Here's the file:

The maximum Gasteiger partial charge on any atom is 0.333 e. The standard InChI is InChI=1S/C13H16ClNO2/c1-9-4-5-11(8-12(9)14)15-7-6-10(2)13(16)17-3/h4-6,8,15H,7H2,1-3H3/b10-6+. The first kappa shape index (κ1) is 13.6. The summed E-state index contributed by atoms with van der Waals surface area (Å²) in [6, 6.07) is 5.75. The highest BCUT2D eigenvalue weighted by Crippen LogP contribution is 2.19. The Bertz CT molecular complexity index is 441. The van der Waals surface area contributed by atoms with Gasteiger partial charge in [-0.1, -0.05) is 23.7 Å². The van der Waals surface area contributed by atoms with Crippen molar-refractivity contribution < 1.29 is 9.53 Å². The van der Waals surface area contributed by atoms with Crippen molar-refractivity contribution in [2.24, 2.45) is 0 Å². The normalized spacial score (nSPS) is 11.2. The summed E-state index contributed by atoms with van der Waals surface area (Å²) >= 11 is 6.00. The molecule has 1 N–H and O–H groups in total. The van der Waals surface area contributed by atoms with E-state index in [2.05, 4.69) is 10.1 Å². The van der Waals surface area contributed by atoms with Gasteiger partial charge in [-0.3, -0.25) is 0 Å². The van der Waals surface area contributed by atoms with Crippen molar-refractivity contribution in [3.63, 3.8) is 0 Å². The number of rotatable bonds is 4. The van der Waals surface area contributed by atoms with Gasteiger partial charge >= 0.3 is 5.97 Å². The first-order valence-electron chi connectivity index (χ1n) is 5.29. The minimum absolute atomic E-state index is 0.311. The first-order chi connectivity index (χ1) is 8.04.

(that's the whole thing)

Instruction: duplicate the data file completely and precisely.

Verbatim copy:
The maximum Gasteiger partial charge on any atom is 0.333 e. The standard InChI is InChI=1S/C13H16ClNO2/c1-9-4-5-11(8-12(9)14)15-7-6-10(2)13(16)17-3/h4-6,8,15H,7H2,1-3H3/b10-6+. The first kappa shape index (κ1) is 13.6. The summed E-state index contributed by atoms with van der Waals surface area (Å²) in [6, 6.07) is 5.75. The highest BCUT2D eigenvalue weighted by Crippen LogP contribution is 2.19. The Bertz CT molecular complexity index is 441. The van der Waals surface area contributed by atoms with Gasteiger partial charge in [-0.1, -0.05) is 23.7 Å². The van der Waals surface area contributed by atoms with Crippen molar-refractivity contribution < 1.29 is 9.53 Å². The van der Waals surface area contributed by atoms with Crippen molar-refractivity contribution in [2.24, 2.45) is 0 Å². The normalized spacial score (nSPS) is 11.2. The summed E-state index contributed by atoms with van der Waals surface area (Å²) >= 11 is 6.00. The molecule has 1 N–H and O–H groups in total. The van der Waals surface area contributed by atoms with E-state index in [2.05, 4.69) is 10.1 Å². The van der Waals surface area contributed by atoms with Gasteiger partial charge in [-0.3, -0.25) is 0 Å². The van der Waals surface area contributed by atoms with Crippen molar-refractivity contribution in [3.63, 3.8) is 0 Å². The number of rotatable bonds is 4. The van der Waals surface area contributed by atoms with Gasteiger partial charge >= 0.3 is 5.97 Å². The first-order valence-electron chi connectivity index (χ1n) is 5.29. The minimum absolute atomic E-state index is 0.311. The first-order chi connectivity index (χ1) is 8.04.